Journal outlines new domestic-mission frontiers

For many, the word “missionary” conjures up images of safari hats, khaki pants and leafy jungles. But the newest issue of the Journal of Lutheran Mission paints a different picture. While LCMS mission work is active in some 90 countries, it’s also growing in significant ways in the United States.

The March issue of the journal outlines the way that LCMS domestic missionaries and others are responding to the need for the comfort and forgiveness offered in the Word of God — especially in light of huge demographic shifts, massive immigration influx, fewer people in the pews and the number of people who have never heard of Jesus growing exponentially.

Individual articles on church planting; revitalization; black and Hispanic ministries; work among college students; and the state of rural, urban and suburban areas explain how the Synod is acting on these opportunities.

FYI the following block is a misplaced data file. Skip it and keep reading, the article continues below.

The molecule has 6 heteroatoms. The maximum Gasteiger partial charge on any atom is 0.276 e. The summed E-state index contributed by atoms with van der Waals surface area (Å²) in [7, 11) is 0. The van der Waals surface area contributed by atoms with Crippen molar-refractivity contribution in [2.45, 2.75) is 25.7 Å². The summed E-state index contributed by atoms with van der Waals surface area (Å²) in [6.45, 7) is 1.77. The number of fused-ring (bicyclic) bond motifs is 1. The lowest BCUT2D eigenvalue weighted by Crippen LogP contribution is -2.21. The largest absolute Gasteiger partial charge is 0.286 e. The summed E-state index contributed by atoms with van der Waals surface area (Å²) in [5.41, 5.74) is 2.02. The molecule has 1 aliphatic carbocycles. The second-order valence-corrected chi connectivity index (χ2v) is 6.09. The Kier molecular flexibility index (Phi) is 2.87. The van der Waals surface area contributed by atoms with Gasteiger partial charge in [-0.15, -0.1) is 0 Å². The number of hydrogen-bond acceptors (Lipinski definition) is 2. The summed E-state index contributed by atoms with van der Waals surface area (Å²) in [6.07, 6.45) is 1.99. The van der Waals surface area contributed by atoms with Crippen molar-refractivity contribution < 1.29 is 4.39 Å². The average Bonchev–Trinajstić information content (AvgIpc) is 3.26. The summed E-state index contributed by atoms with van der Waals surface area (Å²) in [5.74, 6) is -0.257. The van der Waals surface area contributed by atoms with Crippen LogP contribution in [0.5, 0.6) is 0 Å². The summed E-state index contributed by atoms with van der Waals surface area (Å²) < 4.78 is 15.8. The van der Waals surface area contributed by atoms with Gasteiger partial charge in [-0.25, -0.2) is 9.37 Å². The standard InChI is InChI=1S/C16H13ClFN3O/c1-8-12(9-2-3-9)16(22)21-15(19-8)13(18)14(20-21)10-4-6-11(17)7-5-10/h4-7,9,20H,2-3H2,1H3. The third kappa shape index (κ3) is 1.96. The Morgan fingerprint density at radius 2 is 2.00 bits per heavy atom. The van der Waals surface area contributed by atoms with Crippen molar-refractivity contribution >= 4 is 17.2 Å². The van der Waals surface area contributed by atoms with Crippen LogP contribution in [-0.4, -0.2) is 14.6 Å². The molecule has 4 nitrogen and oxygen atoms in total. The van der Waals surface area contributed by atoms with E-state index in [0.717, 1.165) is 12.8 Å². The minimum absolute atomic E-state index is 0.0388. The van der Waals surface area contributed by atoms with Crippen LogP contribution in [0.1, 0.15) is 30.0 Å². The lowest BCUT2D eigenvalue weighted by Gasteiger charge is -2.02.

Ultimately, “This is a watershed moment in a new frontier: to reach into the heart of the city, to have a pivotal role in racial reconciliation in America, to welcome those coming into our nation, while reaching back into an era of witnessing amidst the skeptical and even persecutors,” explains the Rev. Steven Schave, director of LCMS Urban & Inner-City Mission. “As we turn the chapter, it will be all hands on deck to support our missions and our missionaries who will be pioneers of global mission work right here in our own backyard. This is not institutional preservation. It is being faithful to our call to reach the least and the lost!”

The March edition of the Journal of Lutheran Mission will be available soon at lcms.org/journal-of-lutheran-mission.

Posted March 3, 2017

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